Boot Retailer’s Reputation: Unethical

I regret to learn that a boot retailer from which I have purchased many pairs of boots has behaved unethically, and after giving them a chance to explain themselves and not receiving any response or acknowledgment, I breathe a deep sigh and now have to pursue a copyright infringement claim against them. This situation is quite regrettable.

Back in 2008, I wrote my Guide to Motorcycle Boots and published it on my website. I included a copyright statement on that page, as well as have a strong copyright statement that covers all content and images on my website.

Unfortunately, JGear1, which does business as “onlinebootstore”, posted the full content of my Guide to Motorcycle Boots on their store’s blog without my permission.

I should be flattered that they thought that my Guide was useful and wanted to share it. But sharing it without asking me, and literally stealing its entire content — all words (except the copyright statement) and images — is unethical.

I wrote to them when I discovered what they did, but they have not responded. So now I have to pursue more formal legal action, which is regretful. For now, I changed the statement on my links page to say that I no longer recommend that company due to evidence of unethical behavior.

Not everything on the internet may be downloaded, copied, and reposted elsewhere. Most everything on the ‘net is copyrighted merely by being published on a website. Some of us have posted even stronger copyright statements, as I have.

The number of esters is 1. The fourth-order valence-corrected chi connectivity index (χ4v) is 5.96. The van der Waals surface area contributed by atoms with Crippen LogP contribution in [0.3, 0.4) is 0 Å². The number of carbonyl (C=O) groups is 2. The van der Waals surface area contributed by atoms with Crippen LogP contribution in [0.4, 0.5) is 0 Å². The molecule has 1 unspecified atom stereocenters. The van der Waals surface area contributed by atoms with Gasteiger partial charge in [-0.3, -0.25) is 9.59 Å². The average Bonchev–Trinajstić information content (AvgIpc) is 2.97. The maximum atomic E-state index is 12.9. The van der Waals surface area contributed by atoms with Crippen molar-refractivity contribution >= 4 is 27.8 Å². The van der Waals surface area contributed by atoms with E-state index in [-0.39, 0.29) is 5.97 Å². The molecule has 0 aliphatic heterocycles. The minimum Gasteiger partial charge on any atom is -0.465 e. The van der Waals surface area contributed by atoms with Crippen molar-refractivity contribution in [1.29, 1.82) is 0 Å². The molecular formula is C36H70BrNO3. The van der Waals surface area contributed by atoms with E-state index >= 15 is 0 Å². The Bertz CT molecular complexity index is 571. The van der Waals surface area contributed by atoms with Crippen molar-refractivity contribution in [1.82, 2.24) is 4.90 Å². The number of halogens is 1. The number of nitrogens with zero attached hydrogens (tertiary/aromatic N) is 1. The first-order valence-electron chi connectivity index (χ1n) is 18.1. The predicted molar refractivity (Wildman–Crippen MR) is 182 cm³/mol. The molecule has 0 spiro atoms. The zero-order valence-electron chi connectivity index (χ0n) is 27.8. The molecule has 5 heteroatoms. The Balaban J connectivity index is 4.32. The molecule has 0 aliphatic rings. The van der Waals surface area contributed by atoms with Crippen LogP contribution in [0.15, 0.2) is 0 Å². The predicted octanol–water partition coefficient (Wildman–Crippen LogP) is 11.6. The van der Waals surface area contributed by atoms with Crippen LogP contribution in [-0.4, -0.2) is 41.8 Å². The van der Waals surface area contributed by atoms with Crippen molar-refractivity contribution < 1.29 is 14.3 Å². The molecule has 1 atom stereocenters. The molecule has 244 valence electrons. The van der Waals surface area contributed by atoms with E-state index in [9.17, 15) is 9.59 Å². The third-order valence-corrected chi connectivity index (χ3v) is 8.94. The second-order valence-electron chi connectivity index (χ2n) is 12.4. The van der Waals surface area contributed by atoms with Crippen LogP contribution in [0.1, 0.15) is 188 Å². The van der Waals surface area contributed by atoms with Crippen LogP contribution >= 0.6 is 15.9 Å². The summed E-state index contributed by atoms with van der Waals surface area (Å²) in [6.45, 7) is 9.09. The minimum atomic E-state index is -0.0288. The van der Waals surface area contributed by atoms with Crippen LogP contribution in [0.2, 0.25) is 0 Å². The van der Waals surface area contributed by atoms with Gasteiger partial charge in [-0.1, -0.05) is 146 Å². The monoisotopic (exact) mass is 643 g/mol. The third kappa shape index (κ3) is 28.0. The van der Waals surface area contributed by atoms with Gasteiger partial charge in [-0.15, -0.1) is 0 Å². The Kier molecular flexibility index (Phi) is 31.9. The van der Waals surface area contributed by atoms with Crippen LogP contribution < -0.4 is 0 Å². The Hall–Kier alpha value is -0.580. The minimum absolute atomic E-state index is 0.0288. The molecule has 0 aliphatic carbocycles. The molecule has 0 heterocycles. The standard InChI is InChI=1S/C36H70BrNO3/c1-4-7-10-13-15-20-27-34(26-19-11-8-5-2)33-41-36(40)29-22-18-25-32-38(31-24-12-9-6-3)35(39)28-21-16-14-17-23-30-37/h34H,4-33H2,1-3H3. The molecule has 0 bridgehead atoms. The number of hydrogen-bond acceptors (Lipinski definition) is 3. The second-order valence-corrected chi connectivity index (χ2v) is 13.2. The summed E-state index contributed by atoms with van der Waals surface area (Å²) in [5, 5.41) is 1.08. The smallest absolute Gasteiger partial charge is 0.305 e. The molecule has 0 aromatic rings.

I started writing copyright statements and pursuing action to protect my intellectual property (mostly images, but also text in my tutorials) back in 2007 when a guy who ran a Yahoo Group about boots kept posted my photos on his group site without my permission. When I communicated with him, he always claimed that he got the image from someone who sent it to him. He also did as I requested: took the image down and didn’t repost it.

There have been occasional occurrences of this happening on other sites as well. The most egregious “theft” was a minister in Pennsylvania who downloaded pictures of me and posted them on a gay dating site as himself. He was about to lure a guy from the West Coast to come to stay with him when the West Coast guy figured it out and communicated with me. I put a stop to that quickly by threatening to out the minister to his congregation.

Wetcop11I also have seen occasional postings of my photos in random other places. Sometimes, you can’t prevent it. That’s why I overwrite a copyright statement on images of cops and boots on my cop galleries. It’s regretful that I have to do that, but in the first year that gallery was posted, I saw my images on many other blogs and postings all over the ‘net, including the hotboots “boots on line” board (which is exceptionally responsive to concerns about image theft.)

I am really sorry that “onlinebootstore” will not own up to what they did and work with me on resolving this matter. I probably would have given them permission to post my work if they had asked, perhaps in return for a minor form of compensation. But not now. Since this company behaved that way, their reputation for trustworthiness is in question. I can’t recommend buying anything from them.

Life is short: protect your intellectual property.